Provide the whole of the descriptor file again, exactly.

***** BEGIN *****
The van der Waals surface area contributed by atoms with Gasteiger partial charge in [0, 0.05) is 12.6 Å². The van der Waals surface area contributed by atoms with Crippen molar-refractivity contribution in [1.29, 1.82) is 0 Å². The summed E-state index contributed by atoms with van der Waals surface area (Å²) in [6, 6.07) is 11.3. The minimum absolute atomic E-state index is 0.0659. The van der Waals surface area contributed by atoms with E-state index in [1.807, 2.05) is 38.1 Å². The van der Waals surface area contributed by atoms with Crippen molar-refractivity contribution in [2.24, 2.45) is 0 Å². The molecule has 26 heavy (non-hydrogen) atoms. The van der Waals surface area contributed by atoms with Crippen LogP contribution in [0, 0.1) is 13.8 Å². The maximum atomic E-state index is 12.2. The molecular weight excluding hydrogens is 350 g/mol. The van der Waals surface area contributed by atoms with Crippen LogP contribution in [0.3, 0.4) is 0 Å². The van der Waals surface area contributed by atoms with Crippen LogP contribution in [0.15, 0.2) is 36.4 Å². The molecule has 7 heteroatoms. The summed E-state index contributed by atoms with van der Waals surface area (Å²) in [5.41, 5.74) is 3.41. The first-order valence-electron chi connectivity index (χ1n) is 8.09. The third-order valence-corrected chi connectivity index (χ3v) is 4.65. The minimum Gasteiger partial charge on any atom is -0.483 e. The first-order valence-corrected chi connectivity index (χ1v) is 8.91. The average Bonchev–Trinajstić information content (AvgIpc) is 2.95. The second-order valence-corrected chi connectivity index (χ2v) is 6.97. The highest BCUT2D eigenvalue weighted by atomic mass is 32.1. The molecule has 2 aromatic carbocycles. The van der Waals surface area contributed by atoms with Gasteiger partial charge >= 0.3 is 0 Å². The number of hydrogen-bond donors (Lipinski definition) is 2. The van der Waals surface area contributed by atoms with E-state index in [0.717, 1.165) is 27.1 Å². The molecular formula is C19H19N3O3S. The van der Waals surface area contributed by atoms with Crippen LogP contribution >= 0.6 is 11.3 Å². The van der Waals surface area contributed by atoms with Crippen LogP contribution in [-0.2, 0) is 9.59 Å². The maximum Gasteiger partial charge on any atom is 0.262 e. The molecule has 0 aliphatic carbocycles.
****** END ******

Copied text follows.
The van der Waals surface area contributed by atoms with Gasteiger partial charge in [0, 0.05) is 12.6 Å². The van der Waals surface area contributed by atoms with Crippen molar-refractivity contribution in [1.29, 1.82) is 0 Å². The summed E-state index contributed by atoms with van der Waals surface area (Å²) in [6, 6.07) is 11.3. The minimum absolute atomic E-state index is 0.0659. The van der Waals surface area contributed by atoms with E-state index in [1.807, 2.05) is 38.1 Å². The van der Waals surface area contributed by atoms with Crippen molar-refractivity contribution in [2.24, 2.45) is 0 Å². The molecule has 26 heavy (non-hydrogen) atoms. The van der Waals surface area contributed by atoms with Crippen LogP contribution in [0, 0.1) is 13.8 Å². The maximum atomic E-state index is 12.2. The molecular weight excluding hydrogens is 350 g/mol. The van der Waals surface area contributed by atoms with Crippen LogP contribution in [0.3, 0.4) is 0 Å². The van der Waals surface area contributed by atoms with Crippen LogP contribution in [0.15, 0.2) is 36.4 Å². The molecule has 7 heteroatoms. The summed E-state index contributed by atoms with van der Waals surface area (Å²) in [5.41, 5.74) is 3.41. The first-order valence-electron chi connectivity index (χ1n) is 8.09. The third-order valence-corrected chi connectivity index (χ3v) is 4.65. The minimum Gasteiger partial charge on any atom is -0.483 e. The first-order valence-corrected chi connectivity index (χ1v) is 8.91. The average Bonchev–Trinajstić information content (AvgIpc) is 2.95. The second-order valence-corrected chi connectivity index (χ2v) is 6.97. The highest BCUT2D eigenvalue weighted by atomic mass is 32.1. The molecule has 2 aromatic carbocycles. The van der Waals surface area contributed by atoms with Gasteiger partial charge >= 0.3 is 0 Å². The number of hydrogen-bond donors (Lipinski definition) is 2. The van der Waals surface area contributed by atoms with E-state index in [0.717, 1.165) is 27.1 Å². The molecular formula is C19H19N3O3S. The van der Waals surface area contributed by atoms with Crippen LogP contribution >= 0.6 is 11.3 Å². The van der Waals surface area contributed by atoms with Crippen LogP contribution in [-0.2, 0) is 9.59 Å². The maximum Gasteiger partial charge on any atom is 0.262 e. The molecule has 0 aliphatic carbocycles.